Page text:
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Security Strategies

Eastern Europe Is Prime Cyber Attack Target – HR Analyst

Infrastructure in Eastern Europe could be the target of a major cyber attack in the near future as political forces opposed to NATO look to test the strength of the alliance, according to a respected analyst at the Heavy Reading market research business.

The warning comes amid growing concern about the activities of cyber criminals and just days after Ed Amoroso, AT&T Inc. (NYSE: T)'s former chief security officer, predicted that a major cyber attack would hit the US in the next four years. (See Amoroso: Expect Devastating US Cyber Attack.)

Amoroso reckons only five countries have the ability to carry out attacks anywhere and cover up their activities -- those being the US, Russia, China, Israel and the UK.

According to Steve Bell, a senior analyst with Heavy Reading, this fact and the current geopolitical environment make it extremely likely that an attack could also be aimed at countries in Eastern Europe that are now members of NATO.

"Amoroso said we'd see a massive cyber attack on infrastructure, and with the current geopolitics an attack could be aimed at Eastern Europe to provoke a reaction from the NATO alliance and see if it really stands up," said Bell during Light Reading's Executive Summit in Rome last week.

The implication is clearly that political forces in Russia -- one of the countries on Amoroso's list -- could use a cyber attack instead of a military incursion to gauge the likelihood of a NATO response to aggressive Russian tactics in the region.

Under President Vladimir Putin, Russia has been trying to exert influence over former Soviet bloc countries that have leaned politically toward the US and Europe since the end of the Cold War.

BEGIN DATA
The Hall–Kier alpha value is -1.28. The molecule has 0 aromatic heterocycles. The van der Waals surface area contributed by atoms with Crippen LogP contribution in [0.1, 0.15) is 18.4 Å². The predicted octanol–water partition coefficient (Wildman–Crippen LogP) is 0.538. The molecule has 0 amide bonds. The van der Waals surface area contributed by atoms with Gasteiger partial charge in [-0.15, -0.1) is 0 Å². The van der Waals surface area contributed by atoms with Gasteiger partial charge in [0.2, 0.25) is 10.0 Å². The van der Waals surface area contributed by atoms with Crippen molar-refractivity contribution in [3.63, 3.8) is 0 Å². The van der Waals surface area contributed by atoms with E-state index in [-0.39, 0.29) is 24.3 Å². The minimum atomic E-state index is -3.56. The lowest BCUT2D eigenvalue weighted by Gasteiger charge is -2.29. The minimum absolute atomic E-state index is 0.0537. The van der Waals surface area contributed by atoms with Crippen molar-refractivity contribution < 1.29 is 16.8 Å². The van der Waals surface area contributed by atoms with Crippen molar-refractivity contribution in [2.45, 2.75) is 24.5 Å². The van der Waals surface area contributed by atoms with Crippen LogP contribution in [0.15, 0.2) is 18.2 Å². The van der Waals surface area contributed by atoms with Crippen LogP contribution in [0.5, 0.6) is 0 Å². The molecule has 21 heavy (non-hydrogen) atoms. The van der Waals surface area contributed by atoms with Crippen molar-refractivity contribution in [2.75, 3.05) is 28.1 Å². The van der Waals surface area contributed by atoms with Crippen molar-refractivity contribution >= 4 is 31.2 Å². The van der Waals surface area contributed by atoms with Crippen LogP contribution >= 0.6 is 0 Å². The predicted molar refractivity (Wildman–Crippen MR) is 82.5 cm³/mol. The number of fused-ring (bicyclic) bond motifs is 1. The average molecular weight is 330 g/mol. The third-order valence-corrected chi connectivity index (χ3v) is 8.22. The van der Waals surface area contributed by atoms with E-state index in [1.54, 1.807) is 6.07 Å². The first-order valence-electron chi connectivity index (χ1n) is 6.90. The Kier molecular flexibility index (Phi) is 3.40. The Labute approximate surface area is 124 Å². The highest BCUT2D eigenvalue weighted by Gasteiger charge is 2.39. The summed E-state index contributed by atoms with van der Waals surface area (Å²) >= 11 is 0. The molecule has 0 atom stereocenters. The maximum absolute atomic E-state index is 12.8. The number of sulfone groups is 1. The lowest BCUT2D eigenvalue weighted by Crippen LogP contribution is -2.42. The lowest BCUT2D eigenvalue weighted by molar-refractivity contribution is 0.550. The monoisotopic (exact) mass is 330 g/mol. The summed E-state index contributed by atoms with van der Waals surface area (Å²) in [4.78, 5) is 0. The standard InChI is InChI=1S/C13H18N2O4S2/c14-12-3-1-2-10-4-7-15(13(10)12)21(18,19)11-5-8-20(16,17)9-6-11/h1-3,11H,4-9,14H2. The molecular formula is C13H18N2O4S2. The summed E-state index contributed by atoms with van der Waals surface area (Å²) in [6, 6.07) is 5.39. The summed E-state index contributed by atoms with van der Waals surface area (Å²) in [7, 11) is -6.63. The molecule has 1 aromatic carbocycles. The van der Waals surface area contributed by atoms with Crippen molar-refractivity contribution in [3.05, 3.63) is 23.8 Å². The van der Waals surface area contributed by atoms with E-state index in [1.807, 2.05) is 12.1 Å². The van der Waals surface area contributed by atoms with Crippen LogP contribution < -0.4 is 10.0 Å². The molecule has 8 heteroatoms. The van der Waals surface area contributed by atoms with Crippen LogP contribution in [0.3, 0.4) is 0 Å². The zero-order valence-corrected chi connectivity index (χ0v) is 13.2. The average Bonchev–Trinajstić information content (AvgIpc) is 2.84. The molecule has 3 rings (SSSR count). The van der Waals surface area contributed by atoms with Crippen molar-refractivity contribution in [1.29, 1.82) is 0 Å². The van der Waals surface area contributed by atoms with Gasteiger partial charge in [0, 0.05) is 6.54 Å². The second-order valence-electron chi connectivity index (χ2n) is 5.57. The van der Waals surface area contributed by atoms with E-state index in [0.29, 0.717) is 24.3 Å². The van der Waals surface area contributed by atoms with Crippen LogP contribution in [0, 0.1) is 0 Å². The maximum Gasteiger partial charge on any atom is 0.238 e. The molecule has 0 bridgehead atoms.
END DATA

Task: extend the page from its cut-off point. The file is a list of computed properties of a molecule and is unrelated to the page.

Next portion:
Russian military campaigns in Georgia and Ukraine have met with a lukewarm response from the West, prompting concern that NATO might fail to respond should Russia attack one of its member states.

Such inactivity could render NATO meaningless: Members of the alliance are supposed to respond to an attack on any other member under rules that were drawn up in the late 1940s, when NATO was first established.


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Fear about the future of NATO has been exacerbated by US President-elect Donald Trump, who has previously suggested the US might not honor its commitments to NATO under his presidency and been criticized for his seemingly close relationship with Putin.

Since 1999, 12 countries in central and Eastern Europe have joined NATO, including several Baltic states home to a large number of ethnic Russians.

Bell's remarks came just before US intelligence officials were reported to have said that Russian hackers intervened to help Trump win the election -- a charge that Trump subsequently dismissed as "ridiculous."

Meanwhile, a number of analysts, including Bell, are growing concerned about the security implications of the so-called Internet of Things (IoT), which could see online connectivity extended to billions of household and industrial devices over the next few years.

While investment in IoT technologies could provide a boost to productivity and create new service opportunities, it could also leave important infrastructure more vulnerable to the kind of interference that Bell describes.

"Security has to be number one," said Bell in outlining the priorities for companies targeting the IoT opportunity.

— Iain Morris, Circle me on Google+ Follow me on TwitterVisit my LinkedIn profile, News Editor, Light Reading

mendyk 12/12/2016 | 5:03:39 PM
Well alright then Seems like we have already entered the InterNyet era. Somebody ought to be tweeting about this, bigly.
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